Monday, April 30, 2012


Woot Woot!

Unable to ignore the haunting photographs that 13-year-old Trevor Kennedy brings in to be developed, Crystal, a store clerk dealing with her own loss, finds her life colliding with this troubled boy whose family is about to be pushed to the breaking point. (from Google Books)

T. Greenwood is a favorite of mine. Her prose is pitch-perfect and heart wrenching. She manages to capture the human experience with a keen eye. I cannot rave enough about her. Her latest novel, Grace, is no exception. We return to Two Rivers to meet the Kennedy's and a teenage mother who just gave up her baby for adoption. The way their worlds collide is significant, dramatic, and so real. 

Kurt is a lovable character. One thing about Greenwood is that she is able to show character flaws in a beautiful light. Each of her characters are very human, realistic. The patriarch of the Kennedy family is flawed but he is heroic. He may not handle things the way he should. He doesn't realize until the end just how poorly he's treated his son, but the reader is left with a glimmer of hope that he has changed. His father is an ass and that seems to occupy a lot of Kurt's thoughts. 

Elsbeth is someone who made my heart ache. She longed for things she would never have. There was always such a sense of loss with her. And the juxtaposition between her and Crystal was a stroke of sheer brilliance on Greenwood's part. The woman who kept the baby when she was a teenager, married the boy, and stayed is yearning for freedom while Crystal, who gave up her baby and the boy who impregnated her won't have anything to do with her, wants that life.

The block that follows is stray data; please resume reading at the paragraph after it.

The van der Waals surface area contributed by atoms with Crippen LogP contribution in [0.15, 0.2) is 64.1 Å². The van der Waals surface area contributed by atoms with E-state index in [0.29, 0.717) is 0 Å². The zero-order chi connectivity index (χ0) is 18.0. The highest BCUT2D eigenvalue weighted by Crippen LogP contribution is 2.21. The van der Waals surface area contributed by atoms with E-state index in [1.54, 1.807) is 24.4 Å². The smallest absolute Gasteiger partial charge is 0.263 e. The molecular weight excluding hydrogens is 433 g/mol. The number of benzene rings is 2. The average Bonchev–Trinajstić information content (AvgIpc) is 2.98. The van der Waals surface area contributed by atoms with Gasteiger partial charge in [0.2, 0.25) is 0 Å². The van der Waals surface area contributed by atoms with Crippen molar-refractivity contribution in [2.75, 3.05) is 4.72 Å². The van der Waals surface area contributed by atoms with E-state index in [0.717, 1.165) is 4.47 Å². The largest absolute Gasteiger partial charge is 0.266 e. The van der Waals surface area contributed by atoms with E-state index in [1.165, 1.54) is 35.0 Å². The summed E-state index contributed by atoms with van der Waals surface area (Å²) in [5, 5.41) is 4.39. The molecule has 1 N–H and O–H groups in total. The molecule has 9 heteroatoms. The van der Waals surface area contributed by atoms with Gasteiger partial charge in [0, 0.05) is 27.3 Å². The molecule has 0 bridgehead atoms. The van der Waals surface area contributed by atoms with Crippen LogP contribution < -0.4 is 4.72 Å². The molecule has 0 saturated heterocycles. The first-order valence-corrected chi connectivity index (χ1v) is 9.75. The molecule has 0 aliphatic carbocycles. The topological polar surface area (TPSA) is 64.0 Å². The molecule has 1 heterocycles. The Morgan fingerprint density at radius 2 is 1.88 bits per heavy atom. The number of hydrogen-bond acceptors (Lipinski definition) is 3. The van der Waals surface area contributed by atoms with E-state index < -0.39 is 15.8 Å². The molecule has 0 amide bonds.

Trevor is an interesting character. I felt bad for him because he was the scapegoat for everything. And the topic of bullying has been a huge one lately, and I think Greenwood captured the significance of the problem perfectly. 

Crystal was probably my favorite character. I'm not sure why. Maybe it's because, out of all the characters, she was the one who stood up for herself. She made her decision and went with it, rather than letting life happen to her. 

All of these characters encircle Grace. She is always in the background but she is such a poignant centerpiece for the whole novel. 

What I love about Greenwood is her characterization, among other things. Each character breathes with life and becomes more than just names squished between the pages in a book. They become people I am familiar with, like an old friend. Her plotting drives forward like an avalanche and I often wonder where she is going with things and then she throws in surprise curves that make you keep reading. 

Grace is compelling and dramatic and beautifully written. It is not escapist literature by any means, but it is enjoyable to read and her words carry you away on a comforting ride. I highly recommend this novel and any by T. Greenwood to anyone looking for intelligent reading.

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